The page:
Masters Program in TESOL

Campus Full time Part time 3 - 4 semesters August 2017 USA San Francisco + 1 more

The basic Master of Arts TESOL degree consists of 10 courses for a total of 30 academic credits. Full-time students can complete the program in three or four semesters [+]

The Master of Arts in Teaching English to Speakers of Other Languages (TESOL) is a practitioner-oriented degree. The basic TESOL degree consists of 10 courses for a total of 30 academic credits. Full-time students can complete the program in three or four semesters. The program combines a comprehensive coverage of linguistic theory with practical application, providing students with the knowledge and strategies they need to be highly effective ESOL teachers in schools, community colleges, and teaching abroad. The program delivery is designed for working professionals. Classes are held on one weekday–late afternoon/evening and selected Friday evenings and Saturdays (on the School of Education Teaching Weekend Schedule). The program is offered on USF’s San Francisco campus and the campus in Orange County, California Master of Arts in TESOL with Concentration in Digital Media and Learning (DTTL) The program with concentration consists of 11 courses for a total of 33 credits with specific courses in the area of educational technology. In addition, the final project must demonstrate the student's ability to combine Teaching English to Speakers of Other Languages with Digital Technologies in Teaching and Learning. Master of Arts in TESOL Combined with Single or Multiple Subject Teaching Credential Students start in the preliminary teaching credential program in our Teacher Education Department (TED) and then complete 15 credits of TESOL coursework to earn the combined master's degree and credential. Visit our website to learn more about the TESOL program at USF Financial Resources Federal financial aid, state, and university resources are available as funding to newly admitted and current USF School of Education students. In order to offset the cost of graduate education tuition, many School of Education courses are offered in the late afternoon and evening, and/or on alternating weekends. Most students find they can maintain a full time job while earning their credential, master’s or doctoral degree. However, if your program requires you to spend time in a classroom (i.e. student teaching) or to complete a fieldwork or traineeship experience, such commitments will interfere with a normal workday.     Visit our website to learn more about financial resources for this program [-]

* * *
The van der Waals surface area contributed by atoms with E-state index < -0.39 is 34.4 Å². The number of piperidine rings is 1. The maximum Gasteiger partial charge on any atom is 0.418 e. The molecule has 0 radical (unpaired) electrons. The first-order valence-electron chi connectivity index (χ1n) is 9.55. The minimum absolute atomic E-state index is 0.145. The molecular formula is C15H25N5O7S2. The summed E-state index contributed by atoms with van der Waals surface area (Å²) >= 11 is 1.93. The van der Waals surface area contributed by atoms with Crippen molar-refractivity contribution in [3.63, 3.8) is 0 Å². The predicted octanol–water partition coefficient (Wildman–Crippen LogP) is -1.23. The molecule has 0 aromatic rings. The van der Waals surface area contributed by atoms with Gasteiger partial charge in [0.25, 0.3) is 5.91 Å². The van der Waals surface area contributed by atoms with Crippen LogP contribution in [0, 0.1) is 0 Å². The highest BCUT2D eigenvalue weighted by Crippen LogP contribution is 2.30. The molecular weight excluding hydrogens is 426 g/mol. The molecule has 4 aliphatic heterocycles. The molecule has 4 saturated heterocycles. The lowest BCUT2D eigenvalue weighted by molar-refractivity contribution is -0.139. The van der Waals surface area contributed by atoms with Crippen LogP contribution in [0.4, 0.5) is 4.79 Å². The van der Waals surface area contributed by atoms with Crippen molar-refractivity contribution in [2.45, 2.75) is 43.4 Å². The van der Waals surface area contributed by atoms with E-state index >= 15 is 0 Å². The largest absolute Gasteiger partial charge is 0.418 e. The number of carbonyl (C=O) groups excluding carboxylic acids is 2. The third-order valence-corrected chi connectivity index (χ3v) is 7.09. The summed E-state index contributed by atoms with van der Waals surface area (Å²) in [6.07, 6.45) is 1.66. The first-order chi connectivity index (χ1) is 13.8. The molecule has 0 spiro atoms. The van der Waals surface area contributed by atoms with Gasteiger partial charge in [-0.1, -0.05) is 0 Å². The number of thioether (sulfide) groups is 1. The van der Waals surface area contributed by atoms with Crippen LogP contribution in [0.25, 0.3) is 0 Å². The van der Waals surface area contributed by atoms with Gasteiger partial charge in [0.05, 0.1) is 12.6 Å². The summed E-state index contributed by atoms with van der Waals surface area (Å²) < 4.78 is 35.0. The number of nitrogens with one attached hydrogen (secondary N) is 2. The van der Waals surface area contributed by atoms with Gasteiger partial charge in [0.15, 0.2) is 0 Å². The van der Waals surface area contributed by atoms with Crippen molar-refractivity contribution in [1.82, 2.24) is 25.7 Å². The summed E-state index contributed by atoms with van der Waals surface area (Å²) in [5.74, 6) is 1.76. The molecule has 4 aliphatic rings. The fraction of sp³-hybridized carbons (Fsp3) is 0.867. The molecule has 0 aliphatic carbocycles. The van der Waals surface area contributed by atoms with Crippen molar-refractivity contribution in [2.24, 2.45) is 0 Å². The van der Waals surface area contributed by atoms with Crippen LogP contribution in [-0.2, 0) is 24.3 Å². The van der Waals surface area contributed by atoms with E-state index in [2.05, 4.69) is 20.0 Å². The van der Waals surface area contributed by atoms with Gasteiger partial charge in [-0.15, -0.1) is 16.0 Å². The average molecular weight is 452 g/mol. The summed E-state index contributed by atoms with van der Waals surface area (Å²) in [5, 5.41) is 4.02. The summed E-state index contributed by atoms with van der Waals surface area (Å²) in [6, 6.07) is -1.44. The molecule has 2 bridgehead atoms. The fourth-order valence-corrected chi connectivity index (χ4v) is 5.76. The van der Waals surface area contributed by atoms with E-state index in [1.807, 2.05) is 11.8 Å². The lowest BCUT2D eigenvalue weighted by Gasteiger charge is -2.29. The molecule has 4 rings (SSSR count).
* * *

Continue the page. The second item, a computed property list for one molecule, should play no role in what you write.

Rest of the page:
Contact

University of San Francisco

Address Fulton St 2130
San Francisco, United States
Website http://www.usfca.edu/
Phone +1 415-422-5555